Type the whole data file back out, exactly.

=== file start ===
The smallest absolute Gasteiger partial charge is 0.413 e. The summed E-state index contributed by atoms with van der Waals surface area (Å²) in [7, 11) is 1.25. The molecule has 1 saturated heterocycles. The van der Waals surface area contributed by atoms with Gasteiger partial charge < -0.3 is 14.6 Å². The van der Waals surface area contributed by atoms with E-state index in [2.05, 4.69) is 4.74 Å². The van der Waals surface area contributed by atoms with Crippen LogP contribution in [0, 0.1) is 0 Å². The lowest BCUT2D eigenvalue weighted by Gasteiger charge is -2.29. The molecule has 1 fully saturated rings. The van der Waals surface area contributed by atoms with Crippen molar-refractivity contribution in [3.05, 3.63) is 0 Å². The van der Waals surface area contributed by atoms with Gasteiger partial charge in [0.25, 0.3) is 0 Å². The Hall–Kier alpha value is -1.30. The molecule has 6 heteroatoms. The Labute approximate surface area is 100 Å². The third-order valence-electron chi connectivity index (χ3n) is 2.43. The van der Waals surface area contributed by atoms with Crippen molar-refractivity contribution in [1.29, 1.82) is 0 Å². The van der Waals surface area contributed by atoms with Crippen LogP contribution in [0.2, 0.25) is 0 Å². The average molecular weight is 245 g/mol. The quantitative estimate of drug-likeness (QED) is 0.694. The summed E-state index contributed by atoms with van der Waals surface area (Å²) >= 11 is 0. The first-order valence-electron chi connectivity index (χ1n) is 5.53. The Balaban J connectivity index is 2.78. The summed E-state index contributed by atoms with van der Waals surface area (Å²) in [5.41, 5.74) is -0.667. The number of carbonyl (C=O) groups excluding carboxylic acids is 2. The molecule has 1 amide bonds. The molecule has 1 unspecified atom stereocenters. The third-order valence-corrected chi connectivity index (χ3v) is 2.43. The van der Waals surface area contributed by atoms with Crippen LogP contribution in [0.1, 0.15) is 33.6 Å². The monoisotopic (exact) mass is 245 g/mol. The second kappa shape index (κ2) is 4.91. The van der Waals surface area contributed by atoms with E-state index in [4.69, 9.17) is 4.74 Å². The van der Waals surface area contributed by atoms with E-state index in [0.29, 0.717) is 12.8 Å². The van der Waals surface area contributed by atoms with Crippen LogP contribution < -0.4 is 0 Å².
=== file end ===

The smallest absolute Gasteiger partial charge is 0.413 e. The summed E-state index contributed by atoms with van der Waals surface area (Å²) in [7, 11) is 1.25. The molecule has 1 saturated heterocycles. The van der Waals surface area contributed by atoms with Gasteiger partial charge < -0.3 is 14.6 Å². The van der Waals surface area contributed by atoms with E-state index in [2.05, 4.69) is 4.74 Å². The van der Waals surface area contributed by atoms with Crippen LogP contribution in [0, 0.1) is 0 Å². The lowest BCUT2D eigenvalue weighted by Gasteiger charge is -2.29. The molecule has 1 fully saturated rings. The van der Waals surface area contributed by atoms with Crippen molar-refractivity contribution in [3.05, 3.63) is 0 Å². The van der Waals surface area contributed by atoms with Gasteiger partial charge in [0.25, 0.3) is 0 Å². The Hall–Kier alpha value is -1.30. The molecule has 6 heteroatoms. The Labute approximate surface area is 100 Å². The third-order valence-electron chi connectivity index (χ3n) is 2.43. The van der Waals surface area contributed by atoms with Crippen molar-refractivity contribution in [1.29, 1.82) is 0 Å². The van der Waals surface area contributed by atoms with Crippen LogP contribution in [0.2, 0.25) is 0 Å². The average molecular weight is 245 g/mol. The quantitative estimate of drug-likeness (QED) is 0.694. The summed E-state index contributed by atoms with van der Waals surface area (Å²) >= 11 is 0. The first-order valence-electron chi connectivity index (χ1n) is 5.53. The Balaban J connectivity index is 2.78. The summed E-state index contributed by atoms with van der Waals surface area (Å²) in [5.41, 5.74) is -0.667. The number of carbonyl (C=O) groups excluding carboxylic acids is 2. The molecule has 1 amide bonds. The molecule has 1 unspecified atom stereocenters. The third-order valence-corrected chi connectivity index (χ3v) is 2.43. The van der Waals surface area contributed by atoms with Crippen LogP contribution in [0.1, 0.15) is 33.6 Å². The monoisotopic (exact) mass is 245 g/mol. The second kappa shape index (κ2) is 4.91. The van der Waals surface area contributed by atoms with E-state index in [4.69, 9.17) is 4.74 Å². The van der Waals surface area contributed by atoms with E-state index in [0.29, 0.717) is 12.8 Å². The van der Waals surface area contributed by atoms with Crippen LogP contribution < -0.4 is 0 Å².